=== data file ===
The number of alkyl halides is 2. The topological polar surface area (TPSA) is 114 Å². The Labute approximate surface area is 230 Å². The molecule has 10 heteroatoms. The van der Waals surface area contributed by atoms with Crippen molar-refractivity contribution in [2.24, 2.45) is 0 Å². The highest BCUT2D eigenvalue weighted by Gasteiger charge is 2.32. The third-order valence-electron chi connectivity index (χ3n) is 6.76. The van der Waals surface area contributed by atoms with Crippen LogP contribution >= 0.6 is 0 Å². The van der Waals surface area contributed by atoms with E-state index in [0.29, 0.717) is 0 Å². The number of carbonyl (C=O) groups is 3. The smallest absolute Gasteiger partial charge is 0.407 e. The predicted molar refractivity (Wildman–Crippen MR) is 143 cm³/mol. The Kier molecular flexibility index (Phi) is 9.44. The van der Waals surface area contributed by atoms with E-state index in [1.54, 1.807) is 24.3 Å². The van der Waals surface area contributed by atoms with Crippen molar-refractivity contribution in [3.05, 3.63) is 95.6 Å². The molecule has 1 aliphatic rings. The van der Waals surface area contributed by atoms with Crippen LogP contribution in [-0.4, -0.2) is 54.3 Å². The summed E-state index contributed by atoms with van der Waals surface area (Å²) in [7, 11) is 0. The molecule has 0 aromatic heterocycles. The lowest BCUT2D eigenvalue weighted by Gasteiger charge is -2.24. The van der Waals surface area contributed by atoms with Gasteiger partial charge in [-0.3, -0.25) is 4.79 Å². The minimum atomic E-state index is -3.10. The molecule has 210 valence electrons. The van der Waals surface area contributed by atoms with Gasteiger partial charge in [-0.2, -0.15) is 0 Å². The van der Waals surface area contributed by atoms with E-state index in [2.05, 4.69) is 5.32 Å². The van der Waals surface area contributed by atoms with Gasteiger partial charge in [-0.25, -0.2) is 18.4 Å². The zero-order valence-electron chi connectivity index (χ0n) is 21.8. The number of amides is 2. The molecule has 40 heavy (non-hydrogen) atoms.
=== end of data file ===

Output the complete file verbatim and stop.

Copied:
The number of alkyl halides is 2. The topological polar surface area (TPSA) is 114 Å². The Labute approximate surface area is 230 Å². The molecule has 10 heteroatoms. The van der Waals surface area contributed by atoms with Crippen molar-refractivity contribution in [2.24, 2.45) is 0 Å². The highest BCUT2D eigenvalue weighted by Gasteiger charge is 2.32. The third-order valence-electron chi connectivity index (χ3n) is 6.76. The van der Waals surface area contributed by atoms with Crippen LogP contribution >= 0.6 is 0 Å². The van der Waals surface area contributed by atoms with E-state index in [0.29, 0.717) is 0 Å². The number of carbonyl (C=O) groups is 3. The smallest absolute Gasteiger partial charge is 0.407 e. The predicted molar refractivity (Wildman–Crippen MR) is 143 cm³/mol. The Kier molecular flexibility index (Phi) is 9.44. The van der Waals surface area contributed by atoms with E-state index in [1.54, 1.807) is 24.3 Å². The van der Waals surface area contributed by atoms with Crippen molar-refractivity contribution in [3.05, 3.63) is 95.6 Å². The molecule has 1 aliphatic rings. The van der Waals surface area contributed by atoms with Crippen LogP contribution in [-0.4, -0.2) is 54.3 Å². The summed E-state index contributed by atoms with van der Waals surface area (Å²) in [7, 11) is 0. The molecule has 0 aromatic heterocycles. The lowest BCUT2D eigenvalue weighted by Gasteiger charge is -2.24. The van der Waals surface area contributed by atoms with Gasteiger partial charge in [-0.3, -0.25) is 4.79 Å². The minimum atomic E-state index is -3.10. The molecule has 210 valence electrons. The van der Waals surface area contributed by atoms with Gasteiger partial charge in [-0.2, -0.15) is 0 Å². The van der Waals surface area contributed by atoms with E-state index in [2.05, 4.69) is 5.32 Å². The van der Waals surface area contributed by atoms with Gasteiger partial charge in [-0.25, -0.2) is 18.4 Å². The zero-order valence-electron chi connectivity index (χ0n) is 21.8. The number of amides is 2. The molecule has 40 heavy (non-hydrogen) atoms.